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Friday, October 30, 2009

Royal Enfield story is 'all it should be'

Is a Royal Enfield all that a man's first motorcycle should be?

While writing the story of Martin Scott and the early days of Royal Enfield motorcycles in the United States for this blog I came across a photo sent to me by Kevin Mahoney, of Classic Motorworks. It shows Scott and Mahoney at the offices of Royal Enfield in Chennai, India, in 1999

"What is interesting about the picture is behind us there is a sign that hung over their doors for years," Mahoney wrote me.

"It said 'Royal Enfield, all that a man's first bike should be.'

"I thought it said it all. I used to have a similar sign in our office, but the girls made me take it down. The sign disappeared from the factory in a paint job around 2001. I think it had been there for up to 40 years," he wrote.

I suppose you could interpret the sign in many ways. To me, it hearkens back to every boy's dream that someone will give him a simple old motorcycle that he can fix up and make run. This actually happened to Martin Scott, when he was a boy.

It never happened to me; but when I read about Royal Enfield for the first time I somehow knew it was the motorcycle that I had been hoping for. Simple, venerable in conception, yet actually brand new and running — my mechanical abilities did not compare to Martin Scott's!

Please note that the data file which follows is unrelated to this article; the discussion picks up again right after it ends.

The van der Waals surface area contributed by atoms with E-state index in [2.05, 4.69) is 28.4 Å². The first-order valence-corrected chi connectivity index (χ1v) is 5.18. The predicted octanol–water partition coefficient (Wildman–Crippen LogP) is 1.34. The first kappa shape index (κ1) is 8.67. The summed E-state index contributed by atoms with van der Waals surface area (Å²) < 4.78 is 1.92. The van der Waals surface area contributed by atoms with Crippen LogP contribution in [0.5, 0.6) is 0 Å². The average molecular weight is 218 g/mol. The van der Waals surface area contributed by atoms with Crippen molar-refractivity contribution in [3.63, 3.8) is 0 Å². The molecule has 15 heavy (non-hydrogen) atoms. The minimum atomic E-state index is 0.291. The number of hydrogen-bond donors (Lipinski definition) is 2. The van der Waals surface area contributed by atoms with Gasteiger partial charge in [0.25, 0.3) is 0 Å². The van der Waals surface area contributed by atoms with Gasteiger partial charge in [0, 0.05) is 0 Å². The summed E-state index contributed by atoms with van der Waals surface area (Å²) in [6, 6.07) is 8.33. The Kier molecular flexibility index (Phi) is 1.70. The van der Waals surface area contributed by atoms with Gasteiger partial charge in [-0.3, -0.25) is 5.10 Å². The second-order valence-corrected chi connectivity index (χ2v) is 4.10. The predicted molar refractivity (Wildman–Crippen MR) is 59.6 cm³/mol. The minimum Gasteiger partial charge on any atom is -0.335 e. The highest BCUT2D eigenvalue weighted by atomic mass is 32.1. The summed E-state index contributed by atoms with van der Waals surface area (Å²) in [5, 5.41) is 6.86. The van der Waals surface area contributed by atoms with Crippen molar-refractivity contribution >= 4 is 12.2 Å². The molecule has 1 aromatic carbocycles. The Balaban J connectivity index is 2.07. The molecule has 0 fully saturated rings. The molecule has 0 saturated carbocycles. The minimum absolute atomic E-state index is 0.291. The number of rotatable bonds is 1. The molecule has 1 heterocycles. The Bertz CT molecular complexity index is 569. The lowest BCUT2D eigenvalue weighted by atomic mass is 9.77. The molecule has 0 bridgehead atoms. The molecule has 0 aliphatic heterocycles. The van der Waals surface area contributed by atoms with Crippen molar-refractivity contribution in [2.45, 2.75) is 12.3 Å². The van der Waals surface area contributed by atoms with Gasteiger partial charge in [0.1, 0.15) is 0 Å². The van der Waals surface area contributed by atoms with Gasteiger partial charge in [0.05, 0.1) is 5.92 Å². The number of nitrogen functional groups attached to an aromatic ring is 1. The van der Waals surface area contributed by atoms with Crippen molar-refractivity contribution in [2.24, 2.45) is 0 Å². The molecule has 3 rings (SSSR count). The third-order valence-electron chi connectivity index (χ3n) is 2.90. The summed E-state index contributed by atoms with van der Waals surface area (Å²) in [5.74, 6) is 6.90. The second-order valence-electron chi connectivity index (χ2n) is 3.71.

What's more, it was no fragile, precious museum piece. Running it would not rob the world of the last of its breed; they were coming off the assembly line by the thousands. This was important to me: I had failed at attempts to restore several classic cars, and at least two of them had gone to the junk yard thanks to my efforts. I didn't want any more regrets.

What does the sign's message suggest to you?

I want to thank Kevin Mahoney, Martin Scott, Debbie Scott and everyone else who generously shared their stories with me. Someday someone (Gordon May, are you listening?) will put the story of Royal Enfield in the United States together in a nice bound volume. Hopefully the information gathered here will be of some help.

It is a story worth reading.

3 comments:

  1. sounds like you should be writing that book, David.

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  2. My Enfield is my first motorcycle and it is certainly all that a man's first bike should be. It teaches discipline, focus, coordination, and diligent work. The world could use more teachers like the Royal Enfield. Is life perfect? No, but whenever you run into a rough spot, the solution is usually within your reach if you make the effort. Just like the Enfield.

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  3. My first motorcycle was a 1974 Honda CB360T. I had to fix it up (new cables, clutch plates, etc.), but was able to sell it for more than I paid for it after moving up to a 1985 CB700 SC. I got rid of the Nighthawk in 2006, and was hoping to re-find that CB360T magic earlier this year. Instead, I discovered the Enfield Bullet magic. I think the UCE Bullets can be used as everyday bikes like a UJM, but with the character of the classic British thumper.

    I enjoy reading your posts - keep up the good work!

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